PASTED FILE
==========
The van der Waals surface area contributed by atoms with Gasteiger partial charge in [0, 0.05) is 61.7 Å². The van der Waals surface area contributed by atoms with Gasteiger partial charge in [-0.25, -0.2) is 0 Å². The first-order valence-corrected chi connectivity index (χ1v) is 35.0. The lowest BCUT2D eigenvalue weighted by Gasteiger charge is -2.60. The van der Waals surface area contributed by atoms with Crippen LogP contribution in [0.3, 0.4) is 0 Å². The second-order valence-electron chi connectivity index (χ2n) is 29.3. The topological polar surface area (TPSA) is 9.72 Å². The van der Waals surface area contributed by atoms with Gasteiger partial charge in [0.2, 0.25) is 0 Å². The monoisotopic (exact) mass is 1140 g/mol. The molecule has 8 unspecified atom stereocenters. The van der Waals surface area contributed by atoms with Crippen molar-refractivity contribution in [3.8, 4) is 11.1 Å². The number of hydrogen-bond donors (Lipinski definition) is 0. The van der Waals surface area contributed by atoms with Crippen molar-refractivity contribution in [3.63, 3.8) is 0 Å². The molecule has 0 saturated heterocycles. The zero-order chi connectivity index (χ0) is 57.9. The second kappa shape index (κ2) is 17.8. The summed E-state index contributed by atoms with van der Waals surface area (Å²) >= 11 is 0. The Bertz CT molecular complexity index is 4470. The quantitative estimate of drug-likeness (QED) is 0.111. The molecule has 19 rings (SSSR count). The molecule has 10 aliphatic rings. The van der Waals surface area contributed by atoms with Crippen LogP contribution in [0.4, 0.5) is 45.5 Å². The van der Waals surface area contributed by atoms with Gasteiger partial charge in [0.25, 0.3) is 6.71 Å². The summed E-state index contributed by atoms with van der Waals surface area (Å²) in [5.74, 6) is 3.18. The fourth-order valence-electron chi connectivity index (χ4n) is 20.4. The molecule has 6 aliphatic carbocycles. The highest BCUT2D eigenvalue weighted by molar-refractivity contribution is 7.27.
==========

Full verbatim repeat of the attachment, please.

The van der Waals surface area contributed by atoms with Gasteiger partial charge in [0, 0.05) is 61.7 Å². The van der Waals surface area contributed by atoms with Gasteiger partial charge in [-0.25, -0.2) is 0 Å². The first-order valence-corrected chi connectivity index (χ1v) is 35.0. The lowest BCUT2D eigenvalue weighted by Gasteiger charge is -2.60. The van der Waals surface area contributed by atoms with Crippen LogP contribution in [0.3, 0.4) is 0 Å². The second-order valence-electron chi connectivity index (χ2n) is 29.3. The topological polar surface area (TPSA) is 9.72 Å². The van der Waals surface area contributed by atoms with Gasteiger partial charge in [0.2, 0.25) is 0 Å². The monoisotopic (exact) mass is 1140 g/mol. The molecule has 8 unspecified atom stereocenters. The van der Waals surface area contributed by atoms with Crippen molar-refractivity contribution in [3.8, 4) is 11.1 Å². The number of hydrogen-bond donors (Lipinski definition) is 0. The van der Waals surface area contributed by atoms with Crippen molar-refractivity contribution in [3.63, 3.8) is 0 Å². The molecule has 0 saturated heterocycles. The zero-order chi connectivity index (χ0) is 57.9. The second kappa shape index (κ2) is 17.8. The summed E-state index contributed by atoms with van der Waals surface area (Å²) >= 11 is 0. The Bertz CT molecular complexity index is 4470. The quantitative estimate of drug-likeness (QED) is 0.111. The molecule has 19 rings (SSSR count). The molecule has 10 aliphatic rings. The van der Waals surface area contributed by atoms with Crippen LogP contribution in [0.4, 0.5) is 45.5 Å². The van der Waals surface area contributed by atoms with Gasteiger partial charge in [0.25, 0.3) is 6.71 Å². The summed E-state index contributed by atoms with van der Waals surface area (Å²) in [5.74, 6) is 3.18. The fourth-order valence-electron chi connectivity index (χ4n) is 20.4. The molecule has 6 aliphatic carbocycles. The highest BCUT2D eigenvalue weighted by molar-refractivity contribution is 7.27.